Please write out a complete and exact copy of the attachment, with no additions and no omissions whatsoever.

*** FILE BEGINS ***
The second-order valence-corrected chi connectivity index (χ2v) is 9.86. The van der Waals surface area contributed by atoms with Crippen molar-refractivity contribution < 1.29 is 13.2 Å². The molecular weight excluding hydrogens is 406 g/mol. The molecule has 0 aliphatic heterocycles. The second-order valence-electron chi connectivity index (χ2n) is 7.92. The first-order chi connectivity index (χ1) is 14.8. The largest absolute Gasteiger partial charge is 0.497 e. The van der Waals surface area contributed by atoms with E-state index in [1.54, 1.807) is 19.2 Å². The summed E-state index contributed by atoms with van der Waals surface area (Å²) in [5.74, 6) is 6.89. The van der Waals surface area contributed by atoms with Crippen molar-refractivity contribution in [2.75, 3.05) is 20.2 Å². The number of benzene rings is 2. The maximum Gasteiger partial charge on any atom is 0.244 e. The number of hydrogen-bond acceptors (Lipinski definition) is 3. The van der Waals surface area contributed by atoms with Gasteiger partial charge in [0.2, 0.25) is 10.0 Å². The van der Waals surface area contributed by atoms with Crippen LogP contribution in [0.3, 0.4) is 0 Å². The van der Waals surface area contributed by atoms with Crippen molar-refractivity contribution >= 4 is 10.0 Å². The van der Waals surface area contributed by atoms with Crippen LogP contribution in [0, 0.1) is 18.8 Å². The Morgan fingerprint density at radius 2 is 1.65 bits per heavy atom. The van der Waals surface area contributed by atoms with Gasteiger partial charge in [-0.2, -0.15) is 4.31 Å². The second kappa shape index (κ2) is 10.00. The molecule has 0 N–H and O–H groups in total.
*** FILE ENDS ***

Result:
The second-order valence-corrected chi connectivity index (χ2v) is 9.86. The van der Waals surface area contributed by atoms with Crippen molar-refractivity contribution < 1.29 is 13.2 Å². The molecular weight excluding hydrogens is 406 g/mol. The molecule has 0 aliphatic heterocycles. The second-order valence-electron chi connectivity index (χ2n) is 7.92. The first-order chi connectivity index (χ1) is 14.8. The largest absolute Gasteiger partial charge is 0.497 e. The van der Waals surface area contributed by atoms with E-state index in [1.54, 1.807) is 19.2 Å². The summed E-state index contributed by atoms with van der Waals surface area (Å²) in [5.74, 6) is 6.89. The van der Waals surface area contributed by atoms with Crippen molar-refractivity contribution in [2.75, 3.05) is 20.2 Å². The number of benzene rings is 2. The maximum Gasteiger partial charge on any atom is 0.244 e. The number of hydrogen-bond acceptors (Lipinski definition) is 3. The van der Waals surface area contributed by atoms with Gasteiger partial charge in [0.2, 0.25) is 10.0 Å². The van der Waals surface area contributed by atoms with Crippen LogP contribution in [0.3, 0.4) is 0 Å². The van der Waals surface area contributed by atoms with Crippen molar-refractivity contribution >= 4 is 10.0 Å². The van der Waals surface area contributed by atoms with Crippen LogP contribution in [0, 0.1) is 18.8 Å². The Morgan fingerprint density at radius 2 is 1.65 bits per heavy atom. The van der Waals surface area contributed by atoms with Gasteiger partial charge in [-0.2, -0.15) is 4.31 Å². The second kappa shape index (κ2) is 10.00. The molecule has 0 N–H and O–H groups in total.